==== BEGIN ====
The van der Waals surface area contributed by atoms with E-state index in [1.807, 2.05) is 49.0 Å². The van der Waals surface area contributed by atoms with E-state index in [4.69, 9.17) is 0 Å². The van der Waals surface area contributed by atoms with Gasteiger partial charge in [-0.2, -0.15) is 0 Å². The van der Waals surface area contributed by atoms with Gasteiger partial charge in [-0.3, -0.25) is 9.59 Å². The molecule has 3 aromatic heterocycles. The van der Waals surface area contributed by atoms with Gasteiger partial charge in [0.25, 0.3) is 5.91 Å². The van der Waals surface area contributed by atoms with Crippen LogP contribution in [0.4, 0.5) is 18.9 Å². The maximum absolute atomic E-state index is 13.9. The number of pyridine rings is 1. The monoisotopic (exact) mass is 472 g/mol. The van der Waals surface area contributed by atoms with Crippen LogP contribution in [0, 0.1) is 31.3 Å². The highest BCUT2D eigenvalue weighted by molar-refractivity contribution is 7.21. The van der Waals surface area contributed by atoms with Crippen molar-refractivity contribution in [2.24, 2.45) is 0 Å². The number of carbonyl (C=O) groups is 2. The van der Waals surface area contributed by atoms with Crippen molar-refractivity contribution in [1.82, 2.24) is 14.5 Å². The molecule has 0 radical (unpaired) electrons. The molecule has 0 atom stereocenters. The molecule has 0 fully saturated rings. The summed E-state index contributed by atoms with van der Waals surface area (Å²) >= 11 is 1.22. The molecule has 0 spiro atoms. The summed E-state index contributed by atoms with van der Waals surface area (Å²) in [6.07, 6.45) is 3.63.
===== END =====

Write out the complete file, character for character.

The van der Waals surface area contributed by atoms with E-state index in [1.807, 2.05) is 49.0 Å². The van der Waals surface area contributed by atoms with E-state index in [4.69, 9.17) is 0 Å². The van der Waals surface area contributed by atoms with Gasteiger partial charge in [-0.2, -0.15) is 0 Å². The van der Waals surface area contributed by atoms with Gasteiger partial charge in [-0.3, -0.25) is 9.59 Å². The molecule has 3 aromatic heterocycles. The van der Waals surface area contributed by atoms with Gasteiger partial charge in [0.25, 0.3) is 5.91 Å². The van der Waals surface area contributed by atoms with Crippen LogP contribution in [0.4, 0.5) is 18.9 Å². The maximum absolute atomic E-state index is 13.9. The number of pyridine rings is 1. The monoisotopic (exact) mass is 472 g/mol. The van der Waals surface area contributed by atoms with Crippen LogP contribution in [0, 0.1) is 31.3 Å². The highest BCUT2D eigenvalue weighted by molar-refractivity contribution is 7.21. The van der Waals surface area contributed by atoms with Crippen molar-refractivity contribution in [2.24, 2.45) is 0 Å². The number of carbonyl (C=O) groups is 2. The van der Waals surface area contributed by atoms with Crippen molar-refractivity contribution in [1.82, 2.24) is 14.5 Å². The molecule has 0 radical (unpaired) electrons. The molecule has 0 atom stereocenters. The molecule has 0 fully saturated rings. The summed E-state index contributed by atoms with van der Waals surface area (Å²) >= 11 is 1.22. The molecule has 0 spiro atoms. The summed E-state index contributed by atoms with van der Waals surface area (Å²) in [6.07, 6.45) is 3.63.